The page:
Chinese Artist Covers Paper Torsos in Ancient Paintings to Challenge Traditional Femininity

Contemporary Interpretation of Femininity

Contemporary Chinese artist Peng Wei puts a spin on tradition with her paper sculptures of female torsos. The figures, composed of layered flax and cotton, are painted with images from ancient Chinese narratives including Paragons of Feminine Virtue by Ming-dynasty thinker Lv Kun and Strange Tales from the Chinese Studio by Qing-dynasty novelist Pu Songling. In doing this, she reimagines these historic tales and reclaims them from the male gaze with a uniquely feminine interpretation; her work serves both to honor and subvert tradition in a nuanced celebration of womanhood.

Peng herself has a very distinct perspective as to what constitutes tradition and how we interact with it from a contemporary standpoint. It's something that distinguishes her from many other contemporary Chinese ink painters. “Their intention to break tradition is so obvious, to the point that they simplify the definition of tradition, which becomes monotonously unified,” the artist explains. “They have imagined tradition as an enemy, so they must break through it again.” But for Peng, tradition evolves. “In my eyes, there is no unified artistic concept; there are only personal concepts. Tradition is private and not to be found in a textbook. It is living, and still slowly developing; it is not past and lifeless.”

Scroll down to see more images of Peng's beautiful paper sculptures, and visit the artist's website to see more of her incredible work.

Contemporary Chinese artist Peng Wei reimagines tradition with her layered flax and cotton paper sculptures of female torsos.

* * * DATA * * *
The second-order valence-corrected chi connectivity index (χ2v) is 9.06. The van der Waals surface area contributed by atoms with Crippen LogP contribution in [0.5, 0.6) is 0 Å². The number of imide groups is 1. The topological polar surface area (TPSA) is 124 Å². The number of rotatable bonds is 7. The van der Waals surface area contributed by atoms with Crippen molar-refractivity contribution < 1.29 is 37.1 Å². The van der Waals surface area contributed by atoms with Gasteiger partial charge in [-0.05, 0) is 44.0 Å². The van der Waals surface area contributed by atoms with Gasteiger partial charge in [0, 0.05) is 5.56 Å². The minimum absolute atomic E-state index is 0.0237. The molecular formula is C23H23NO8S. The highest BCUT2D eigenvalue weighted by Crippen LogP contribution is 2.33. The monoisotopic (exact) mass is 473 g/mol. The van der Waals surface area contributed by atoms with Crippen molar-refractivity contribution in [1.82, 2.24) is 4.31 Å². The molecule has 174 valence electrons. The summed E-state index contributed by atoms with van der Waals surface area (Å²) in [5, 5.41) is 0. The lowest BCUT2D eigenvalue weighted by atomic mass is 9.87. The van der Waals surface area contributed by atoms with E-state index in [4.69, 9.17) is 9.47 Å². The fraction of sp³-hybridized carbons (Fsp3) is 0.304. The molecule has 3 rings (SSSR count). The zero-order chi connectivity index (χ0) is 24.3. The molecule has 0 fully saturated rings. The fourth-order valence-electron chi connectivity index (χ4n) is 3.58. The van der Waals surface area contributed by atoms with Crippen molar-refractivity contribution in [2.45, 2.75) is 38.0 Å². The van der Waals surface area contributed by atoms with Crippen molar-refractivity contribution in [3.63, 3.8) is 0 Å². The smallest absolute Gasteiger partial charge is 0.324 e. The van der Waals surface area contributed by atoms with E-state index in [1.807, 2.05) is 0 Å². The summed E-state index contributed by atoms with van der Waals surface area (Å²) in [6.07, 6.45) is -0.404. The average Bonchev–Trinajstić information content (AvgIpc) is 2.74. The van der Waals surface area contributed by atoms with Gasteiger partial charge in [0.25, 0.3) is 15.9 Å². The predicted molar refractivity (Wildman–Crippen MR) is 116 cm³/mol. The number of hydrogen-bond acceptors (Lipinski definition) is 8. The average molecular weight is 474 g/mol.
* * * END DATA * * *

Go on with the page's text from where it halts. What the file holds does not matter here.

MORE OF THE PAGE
Reinterpreting Femininity Through the Female Gaze

Paper Sculptures of Female Torsos

Reimagined Narrative Through Feminine Gaze

Traditional Chines Paintings of Women

Her delicately beautiful creations serve to both honor and subvert tradition in a nuanced celebration of femininity and womanhood.

Reimagined Narrative Through Feminine Gaze

Feminine Torso Paper Sculpture

Contemporary Interpretation of Femininity

Reimagining Femininity

In the artist's own words, tradition “is living, and still slowly developing; it is not past and lifeless.”

Feminine Paper Torso Sculpture

Side View of Paper Sculpture

Side View Female Torso Sculpture

Feminine Narrative On Paper Sculptures

Peng Wei: Website | Tina Keng Gallery

My Modern Met granted permission to feature photos by Peng Wei.

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Arnesia Young

Arnesia Young is a contributing writer for My Modern Met and an aspiring art historian. She holds a BA in Art History and Curatorial Studies with a minor in Design from Brigham Young University. With a love and passion for the arts, culture, and all things creative, she finds herself intrigued by the creative process and is constantly seeking new ways to explore and understand it.
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